My post last week about dry cleaning garnered a lot of reaction and a lot of questions from both sellers and buyers. The most frequent question was, "How can I find a dry cleaner I can trust with my vintage clothing?" Here are some tips to help you in your search.
1. Avoid franchise cleaners at all cost! Anyone can buy a machine and say they are a dry cleaner. Look for a small family-owned business that has been around for a long time, preferably one that has cleaned the type of garments you want to give them when they weren't considered vintage, but new! Ask if there is an expert dry cleaning technician on staff who has training in stain removal. A fancy storefront isn't necessary, but the premises should be neat and clean. Be sure to choose a cleaner who does the work in-house instead of sending your clothes out to be cleaned somewhere else.
2. Check with local vintage stores or dealers for a recommendation of a good dry cleaner that they use. If you live near a museum with a textile collection or a school with a fashion history course, try asking for a recommendation from someone on staff.
3. Once you've located a cleaner you want to try, check with the Better Business Bureau to see if there are any complaints about the dry cleaner. Also, check online review sites such as Yelp or Google for reviews from customers. Ask neighbors or friends who may have used the service.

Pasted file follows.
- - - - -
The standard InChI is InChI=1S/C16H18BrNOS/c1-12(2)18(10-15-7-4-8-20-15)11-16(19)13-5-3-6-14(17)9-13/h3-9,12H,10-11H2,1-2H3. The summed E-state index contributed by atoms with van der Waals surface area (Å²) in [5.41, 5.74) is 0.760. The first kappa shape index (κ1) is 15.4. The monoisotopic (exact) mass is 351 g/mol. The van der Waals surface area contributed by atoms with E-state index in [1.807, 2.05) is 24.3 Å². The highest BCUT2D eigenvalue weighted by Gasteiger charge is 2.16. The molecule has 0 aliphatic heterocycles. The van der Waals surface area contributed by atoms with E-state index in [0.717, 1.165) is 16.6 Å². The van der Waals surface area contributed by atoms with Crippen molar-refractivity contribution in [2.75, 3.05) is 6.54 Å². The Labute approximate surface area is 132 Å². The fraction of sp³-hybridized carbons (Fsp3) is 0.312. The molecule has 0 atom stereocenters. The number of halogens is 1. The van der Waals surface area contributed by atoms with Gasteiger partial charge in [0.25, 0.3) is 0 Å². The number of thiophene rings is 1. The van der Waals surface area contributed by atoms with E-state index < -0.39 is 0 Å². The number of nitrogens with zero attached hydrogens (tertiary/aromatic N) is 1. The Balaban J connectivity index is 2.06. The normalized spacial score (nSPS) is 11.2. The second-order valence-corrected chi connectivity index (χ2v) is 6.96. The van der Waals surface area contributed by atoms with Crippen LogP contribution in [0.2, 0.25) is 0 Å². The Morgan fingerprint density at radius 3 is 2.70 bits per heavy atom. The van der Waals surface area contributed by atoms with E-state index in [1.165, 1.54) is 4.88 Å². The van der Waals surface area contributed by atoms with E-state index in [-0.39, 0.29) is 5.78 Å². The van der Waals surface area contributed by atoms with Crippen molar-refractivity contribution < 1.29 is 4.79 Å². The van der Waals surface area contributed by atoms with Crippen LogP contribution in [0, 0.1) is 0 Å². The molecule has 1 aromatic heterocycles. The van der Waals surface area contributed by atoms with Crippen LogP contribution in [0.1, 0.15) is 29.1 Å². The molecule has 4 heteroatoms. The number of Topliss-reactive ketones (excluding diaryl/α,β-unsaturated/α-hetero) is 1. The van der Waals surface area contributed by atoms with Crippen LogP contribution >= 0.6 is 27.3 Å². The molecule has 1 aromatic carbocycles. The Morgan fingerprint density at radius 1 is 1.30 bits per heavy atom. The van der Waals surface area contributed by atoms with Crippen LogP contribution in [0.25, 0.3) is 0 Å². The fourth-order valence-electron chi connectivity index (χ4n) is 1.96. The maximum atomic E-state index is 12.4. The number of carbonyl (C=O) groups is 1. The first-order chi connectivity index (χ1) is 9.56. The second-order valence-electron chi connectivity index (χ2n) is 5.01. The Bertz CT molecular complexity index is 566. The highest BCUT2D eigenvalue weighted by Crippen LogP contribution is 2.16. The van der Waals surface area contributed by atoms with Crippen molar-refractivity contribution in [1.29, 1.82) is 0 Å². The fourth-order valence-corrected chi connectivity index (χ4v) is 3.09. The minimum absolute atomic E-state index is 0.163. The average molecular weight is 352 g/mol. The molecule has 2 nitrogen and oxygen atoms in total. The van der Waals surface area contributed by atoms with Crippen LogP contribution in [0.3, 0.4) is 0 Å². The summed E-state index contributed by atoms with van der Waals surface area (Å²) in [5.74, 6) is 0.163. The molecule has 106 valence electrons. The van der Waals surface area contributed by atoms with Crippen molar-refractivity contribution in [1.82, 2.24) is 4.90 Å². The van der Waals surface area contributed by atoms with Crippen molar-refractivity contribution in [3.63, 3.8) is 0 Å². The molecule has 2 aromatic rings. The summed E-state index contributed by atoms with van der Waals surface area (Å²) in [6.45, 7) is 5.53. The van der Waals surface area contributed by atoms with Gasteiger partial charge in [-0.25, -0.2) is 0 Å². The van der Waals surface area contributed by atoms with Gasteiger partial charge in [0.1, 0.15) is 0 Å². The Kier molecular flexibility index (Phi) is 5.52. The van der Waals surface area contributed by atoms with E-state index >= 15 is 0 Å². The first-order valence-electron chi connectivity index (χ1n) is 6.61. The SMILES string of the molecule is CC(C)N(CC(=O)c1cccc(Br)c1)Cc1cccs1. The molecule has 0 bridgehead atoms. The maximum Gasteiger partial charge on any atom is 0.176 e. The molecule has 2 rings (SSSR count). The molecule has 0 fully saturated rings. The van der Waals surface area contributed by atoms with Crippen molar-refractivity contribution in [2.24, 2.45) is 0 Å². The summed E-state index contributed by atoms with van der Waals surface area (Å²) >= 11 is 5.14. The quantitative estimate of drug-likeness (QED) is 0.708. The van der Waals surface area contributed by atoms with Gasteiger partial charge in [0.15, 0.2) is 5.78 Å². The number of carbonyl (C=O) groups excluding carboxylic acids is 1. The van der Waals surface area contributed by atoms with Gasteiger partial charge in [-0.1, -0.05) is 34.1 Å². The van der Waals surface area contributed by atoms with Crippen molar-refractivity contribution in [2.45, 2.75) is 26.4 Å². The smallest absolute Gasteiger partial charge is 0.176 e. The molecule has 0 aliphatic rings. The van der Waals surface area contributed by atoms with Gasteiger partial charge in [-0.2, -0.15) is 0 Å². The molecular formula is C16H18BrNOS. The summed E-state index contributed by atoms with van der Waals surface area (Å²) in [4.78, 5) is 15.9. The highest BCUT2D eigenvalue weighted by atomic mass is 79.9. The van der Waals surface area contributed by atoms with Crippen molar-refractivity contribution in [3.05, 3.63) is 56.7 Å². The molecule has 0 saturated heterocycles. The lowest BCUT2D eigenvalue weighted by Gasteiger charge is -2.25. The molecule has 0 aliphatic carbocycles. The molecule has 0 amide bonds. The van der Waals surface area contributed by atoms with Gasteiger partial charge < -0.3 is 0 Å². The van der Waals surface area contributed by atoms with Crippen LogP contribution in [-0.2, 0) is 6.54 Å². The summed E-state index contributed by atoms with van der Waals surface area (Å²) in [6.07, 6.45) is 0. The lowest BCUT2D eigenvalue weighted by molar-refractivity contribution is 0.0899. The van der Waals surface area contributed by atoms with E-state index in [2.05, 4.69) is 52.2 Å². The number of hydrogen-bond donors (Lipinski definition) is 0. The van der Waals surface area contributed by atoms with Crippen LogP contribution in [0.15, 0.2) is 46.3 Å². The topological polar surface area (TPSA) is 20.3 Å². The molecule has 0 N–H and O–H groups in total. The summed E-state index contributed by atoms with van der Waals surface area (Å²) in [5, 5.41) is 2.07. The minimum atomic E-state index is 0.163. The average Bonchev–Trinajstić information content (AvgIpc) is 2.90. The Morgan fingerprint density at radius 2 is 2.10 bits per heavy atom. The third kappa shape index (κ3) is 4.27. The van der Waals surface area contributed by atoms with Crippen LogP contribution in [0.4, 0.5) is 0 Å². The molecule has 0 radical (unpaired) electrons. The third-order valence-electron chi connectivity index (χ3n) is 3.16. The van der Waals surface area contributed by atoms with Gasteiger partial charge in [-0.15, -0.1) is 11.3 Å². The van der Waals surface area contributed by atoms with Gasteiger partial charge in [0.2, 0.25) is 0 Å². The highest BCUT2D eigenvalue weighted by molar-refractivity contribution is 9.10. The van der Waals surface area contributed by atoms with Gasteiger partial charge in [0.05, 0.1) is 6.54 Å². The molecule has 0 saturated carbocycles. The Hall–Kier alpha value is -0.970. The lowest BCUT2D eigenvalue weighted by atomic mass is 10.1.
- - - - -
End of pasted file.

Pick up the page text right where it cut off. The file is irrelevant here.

4. Take a test garment to be cleaned. Choose a vintage garment that you haven't spent a lot of money on so you won't be out too much if it doesn't work out. Stick with something in wool or cotton, as these fibers are more forgiving, but choose something with a detail that will need attention. Don't choose a satin or taffeta garment for this first test. Evaluate the counter service. Tell the person this garment is vintage and ask if it can receive special care. Is the person at the counter knowledgeable? Even better, is it the owner? If not, did they ask for help from an on-staff expert or the owner? When you pick up the garment, check it thoroughly to be sure you are happy with the results. Does the garment hang correctly? Was the steaming/pressing done with care? Did any stains come out to your satisfaction?
5. If you're happy with the results, take a second test garment to be cleaned. This time, choose a fancier garment in satin or taffeta. Ask that it be steamed instead of pressed, as pressing can make impressions from the seams in these fabrics. The cleaner should be amenable to this request. If you are happy with the results, I think you've found a cleaner you can work with! If not, keep looking.
UPDATE DECEMBER 2012: Due to new environmental laws, both at the federal and state levels, all dry cleaners in MA that operate in a building with shared residential or certain other business space will have to stop using Perchloroethylene (perc) by 2023. These laws affected my favorite local dry cleaner, as their building is shared with both residential space and a pre-school. They switched to one of the new environmentally safe cleaning systems earlier this year. Sadly, I find that this new system does not work nearly as well in getting rid of stains and odors as the old perc cleaners do. When searching for a dry cleaner, you will also want to ask what type of cleaning chemicals they use and keep in mind that the newer environmentally safe cleaners will not be as effective.